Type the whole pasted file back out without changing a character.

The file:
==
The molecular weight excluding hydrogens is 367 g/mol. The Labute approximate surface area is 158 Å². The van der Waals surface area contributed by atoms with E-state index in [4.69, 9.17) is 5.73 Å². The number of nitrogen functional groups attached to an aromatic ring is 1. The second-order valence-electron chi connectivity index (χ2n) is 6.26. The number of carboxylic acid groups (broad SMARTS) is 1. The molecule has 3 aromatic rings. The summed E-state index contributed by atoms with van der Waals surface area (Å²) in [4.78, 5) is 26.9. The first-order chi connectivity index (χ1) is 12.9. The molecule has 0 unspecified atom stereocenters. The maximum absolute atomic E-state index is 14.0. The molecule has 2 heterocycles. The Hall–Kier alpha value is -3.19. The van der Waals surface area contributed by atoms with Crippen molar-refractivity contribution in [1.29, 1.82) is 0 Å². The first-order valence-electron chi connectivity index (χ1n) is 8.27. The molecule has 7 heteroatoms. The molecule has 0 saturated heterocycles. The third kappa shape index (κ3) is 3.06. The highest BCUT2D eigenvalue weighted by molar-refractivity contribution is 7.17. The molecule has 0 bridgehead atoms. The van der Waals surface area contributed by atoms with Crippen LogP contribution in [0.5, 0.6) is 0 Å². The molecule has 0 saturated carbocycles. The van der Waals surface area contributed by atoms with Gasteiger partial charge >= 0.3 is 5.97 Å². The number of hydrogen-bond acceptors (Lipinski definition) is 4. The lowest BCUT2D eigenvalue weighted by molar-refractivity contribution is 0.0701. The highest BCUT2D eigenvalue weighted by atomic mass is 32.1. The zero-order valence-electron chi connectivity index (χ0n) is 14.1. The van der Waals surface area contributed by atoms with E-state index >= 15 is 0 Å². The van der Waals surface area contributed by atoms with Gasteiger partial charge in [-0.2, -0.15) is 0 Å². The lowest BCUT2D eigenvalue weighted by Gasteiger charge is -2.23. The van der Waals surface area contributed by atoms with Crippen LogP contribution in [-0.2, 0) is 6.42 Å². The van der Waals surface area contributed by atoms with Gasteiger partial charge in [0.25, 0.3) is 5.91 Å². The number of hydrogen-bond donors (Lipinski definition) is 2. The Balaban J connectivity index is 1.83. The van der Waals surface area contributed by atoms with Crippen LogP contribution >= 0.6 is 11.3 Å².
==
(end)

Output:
The molecular weight excluding hydrogens is 367 g/mol. The Labute approximate surface area is 158 Å². The van der Waals surface area contributed by atoms with E-state index in [4.69, 9.17) is 5.73 Å². The number of nitrogen functional groups attached to an aromatic ring is 1. The second-order valence-electron chi connectivity index (χ2n) is 6.26. The number of carboxylic acid groups (broad SMARTS) is 1. The molecule has 3 aromatic rings. The summed E-state index contributed by atoms with van der Waals surface area (Å²) in [4.78, 5) is 26.9. The first-order chi connectivity index (χ1) is 12.9. The molecule has 0 unspecified atom stereocenters. The maximum absolute atomic E-state index is 14.0. The molecule has 2 heterocycles. The Hall–Kier alpha value is -3.19. The van der Waals surface area contributed by atoms with Crippen molar-refractivity contribution in [1.29, 1.82) is 0 Å². The first-order valence-electron chi connectivity index (χ1n) is 8.27. The molecule has 7 heteroatoms. The molecule has 0 saturated heterocycles. The third kappa shape index (κ3) is 3.06. The highest BCUT2D eigenvalue weighted by molar-refractivity contribution is 7.17. The molecule has 0 bridgehead atoms. The van der Waals surface area contributed by atoms with Crippen LogP contribution in [0.5, 0.6) is 0 Å². The molecule has 0 saturated carbocycles. The van der Waals surface area contributed by atoms with Gasteiger partial charge >= 0.3 is 5.97 Å². The number of hydrogen-bond acceptors (Lipinski definition) is 4. The lowest BCUT2D eigenvalue weighted by molar-refractivity contribution is 0.0701. The highest BCUT2D eigenvalue weighted by atomic mass is 32.1. The zero-order valence-electron chi connectivity index (χ0n) is 14.1. The van der Waals surface area contributed by atoms with E-state index >= 15 is 0 Å². The van der Waals surface area contributed by atoms with Gasteiger partial charge in [-0.2, -0.15) is 0 Å². The lowest BCUT2D eigenvalue weighted by Gasteiger charge is -2.23. The van der Waals surface area contributed by atoms with Crippen LogP contribution in [-0.2, 0) is 6.42 Å². The van der Waals surface area contributed by atoms with Gasteiger partial charge in [0.25, 0.3) is 5.91 Å². The number of hydrogen-bond donors (Lipinski definition) is 2. The Balaban J connectivity index is 1.83. The van der Waals surface area contributed by atoms with Crippen LogP contribution >= 0.6 is 11.3 Å².